It’s not quite Star Wars, but laser weapons are real. The US Navy just demonstrated that capability when it downed a drone in tests of a new ship-mounted laser in the Pacific Ocean.
On Friday the Navy announced the recent successful test of a new solid-state laser aboard the amphibious transport ship USS Portland. The 150-kilowatt-class Laser Weapon System Demonstrator (LWSD), made by Northrup Grumman, took the drone out in seconds. This was the first use of such a high-energy class solid-state laser, according to the Navy. “With this new advanced capability, we are redefining war at sea for the Navy,” a Navy official said in a press release.
#USSPortland (LPD 27) conducts Laser Weapon System Demonstrator Test in Pacific: https://t.co/zZJglgDIcf @USNavy @USNavyResearch #NavyLethality pic.twitter.com/K8xtcEWiRz
— U.S. Pacific Fleet (@USPacificFleet) May 22, 2020
The US military is pursuing lasers as a more effective and economical means to deal with new and numerous threats coming at its warships. Each shot of the LWSD costs just a few dollars, says Northrup Grumman. That’s a sharp contrast to the cost of deploying a missile to take out an increasing array of smaller attack threats such as unmanned aerial vehicles (UAVs) and small armed boats. (The US military has also developed drone-specific defensive weapons, such as a small jet-powered interceptor.)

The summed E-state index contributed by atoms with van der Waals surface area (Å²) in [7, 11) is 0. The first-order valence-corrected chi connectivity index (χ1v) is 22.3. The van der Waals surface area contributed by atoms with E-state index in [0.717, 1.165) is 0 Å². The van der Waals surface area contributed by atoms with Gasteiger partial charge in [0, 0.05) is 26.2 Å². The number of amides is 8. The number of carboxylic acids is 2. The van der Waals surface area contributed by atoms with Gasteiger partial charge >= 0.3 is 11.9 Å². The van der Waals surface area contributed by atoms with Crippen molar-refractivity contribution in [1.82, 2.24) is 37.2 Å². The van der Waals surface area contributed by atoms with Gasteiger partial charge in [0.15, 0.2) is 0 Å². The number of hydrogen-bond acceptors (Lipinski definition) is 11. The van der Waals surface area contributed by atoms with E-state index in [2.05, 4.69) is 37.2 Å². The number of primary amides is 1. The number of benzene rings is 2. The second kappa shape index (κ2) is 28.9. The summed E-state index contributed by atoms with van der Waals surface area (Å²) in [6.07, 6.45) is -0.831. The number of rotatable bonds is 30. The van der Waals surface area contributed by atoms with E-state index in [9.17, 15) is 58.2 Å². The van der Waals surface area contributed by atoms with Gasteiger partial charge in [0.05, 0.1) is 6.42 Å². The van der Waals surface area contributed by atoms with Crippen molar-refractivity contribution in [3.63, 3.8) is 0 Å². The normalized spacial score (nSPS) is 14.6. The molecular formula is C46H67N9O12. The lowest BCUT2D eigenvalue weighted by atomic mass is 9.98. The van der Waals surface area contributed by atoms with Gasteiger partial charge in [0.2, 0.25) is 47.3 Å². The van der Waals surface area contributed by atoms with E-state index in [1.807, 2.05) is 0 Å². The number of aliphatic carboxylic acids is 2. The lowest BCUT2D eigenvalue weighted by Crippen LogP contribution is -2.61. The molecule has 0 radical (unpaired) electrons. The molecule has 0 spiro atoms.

“By conducting advanced at sea tests against UAVs and small crafts, we will gain valuable information on the capabilities of the Solid State Laser Weapons System Demonstrator against potential threats,” said US Navy Captain Karrey Sanders, the ship’s commanding officer, in the press release.
Other lasers in the military
The Navy aims to deploy lasers against other threats as well, including long-range missiles, which could overwhelm the defenses of a carrier group in the heat of combat.
This is not the Navy’s first laser canon, but it’s a biggie. The USS Ponce, for instance, carries a 30-kilowatt class Laser Weapon System (LaWS).
Lasers aren’t limited to the Navy. The US Army is also developing a laser weapon called the Indirect Fires Protection Capability-High Energy Laser (IFPC-HEL). It may reach up to 300 kilowatts in power and will be able to take out rockets, artillery, and mortars.